One of my many memories of Vietnam was watching a dozen or so helicopters flying into the Qui Nhon area and watching half of them land. The rest circled the skies and kept watch. All were "Gun Ships", and the distinguished visitor was GEN William Westmoreland, Westy, as we knew him.
He was tall and lanky and just had an aire of power about him, probably due to the fact that his fatigues were always pressed and his boots were highly polished, as well as the staff that went everywhere with him.
His visit was short, no more than 30 minutes, but in that short time, we were witness to the man who really brought air mobility as we now know it, to the battlefield. He had the vision to fight the enemy in Vietnam, and often he was chided for the way he conducted operations. He was a strong voice and advocate for Veterans. He was there in 1982 for the dedication of the Vietnam Memorial in Washington DC.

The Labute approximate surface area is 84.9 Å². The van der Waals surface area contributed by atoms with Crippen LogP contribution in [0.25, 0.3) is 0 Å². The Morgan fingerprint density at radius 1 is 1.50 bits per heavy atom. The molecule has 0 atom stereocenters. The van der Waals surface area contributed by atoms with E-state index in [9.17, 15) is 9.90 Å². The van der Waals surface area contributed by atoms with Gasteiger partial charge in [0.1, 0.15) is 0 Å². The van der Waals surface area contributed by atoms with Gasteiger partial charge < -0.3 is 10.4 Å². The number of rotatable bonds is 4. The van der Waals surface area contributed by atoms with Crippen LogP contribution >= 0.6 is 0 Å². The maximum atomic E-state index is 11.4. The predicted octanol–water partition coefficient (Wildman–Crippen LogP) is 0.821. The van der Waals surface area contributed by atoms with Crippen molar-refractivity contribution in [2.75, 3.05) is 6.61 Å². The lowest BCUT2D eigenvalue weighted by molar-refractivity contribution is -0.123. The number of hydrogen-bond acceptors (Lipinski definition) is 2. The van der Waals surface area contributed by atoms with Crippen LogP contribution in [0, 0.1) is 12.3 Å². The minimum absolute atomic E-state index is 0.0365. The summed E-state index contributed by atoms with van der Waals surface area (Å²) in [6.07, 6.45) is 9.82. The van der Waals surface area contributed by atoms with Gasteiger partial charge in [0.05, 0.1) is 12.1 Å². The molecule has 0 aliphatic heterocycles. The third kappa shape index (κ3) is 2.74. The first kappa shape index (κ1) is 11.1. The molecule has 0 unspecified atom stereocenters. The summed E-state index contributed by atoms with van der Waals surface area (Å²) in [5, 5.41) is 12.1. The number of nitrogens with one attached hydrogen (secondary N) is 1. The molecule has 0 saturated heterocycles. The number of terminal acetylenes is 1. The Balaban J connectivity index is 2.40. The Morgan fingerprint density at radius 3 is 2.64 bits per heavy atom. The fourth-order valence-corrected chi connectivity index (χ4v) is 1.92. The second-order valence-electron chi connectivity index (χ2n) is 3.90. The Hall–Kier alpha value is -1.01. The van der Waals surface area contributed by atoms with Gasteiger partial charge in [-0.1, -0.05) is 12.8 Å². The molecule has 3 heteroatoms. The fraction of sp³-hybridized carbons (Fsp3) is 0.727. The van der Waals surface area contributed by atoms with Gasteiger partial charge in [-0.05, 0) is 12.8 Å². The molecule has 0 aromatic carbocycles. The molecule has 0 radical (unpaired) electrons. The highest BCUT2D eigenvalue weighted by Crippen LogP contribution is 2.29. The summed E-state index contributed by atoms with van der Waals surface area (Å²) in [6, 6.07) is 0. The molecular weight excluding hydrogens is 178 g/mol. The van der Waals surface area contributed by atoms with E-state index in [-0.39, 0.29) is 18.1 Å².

. . . In a striking coincidence, it was also in 1982 [the year he filed a libel suit against CBS over a documentary they produced and aired] that the Vietnam Memorial was dedicated on the Mall in Washington. It was one of the first events at which thousands of Vietnam veterans felt they could openly claim a salute from the American people, and though the crowds were smaller than organizers had hoped, General Westmoreland, characteristically, was there. . .Westy passed away last night in a retirement home in Charleston SC at the age of 91.
. . . The overthrow and killing of President Ngo Dinh Diem of South Vietnam in a coup by officers in November 1963, the general wrote, "opened a Pandora's box of political turmoil seriously deterring effective prosecution of the war and leading directly to the necessity of introducing American troops" to fight "if South Vietnam was not to fall." . . .
William C. Westmoreland at an outpost in Vietnam in May 1964.
Rest in Peace General. Condolences to your family, friends and comrades.
Story New York Times.
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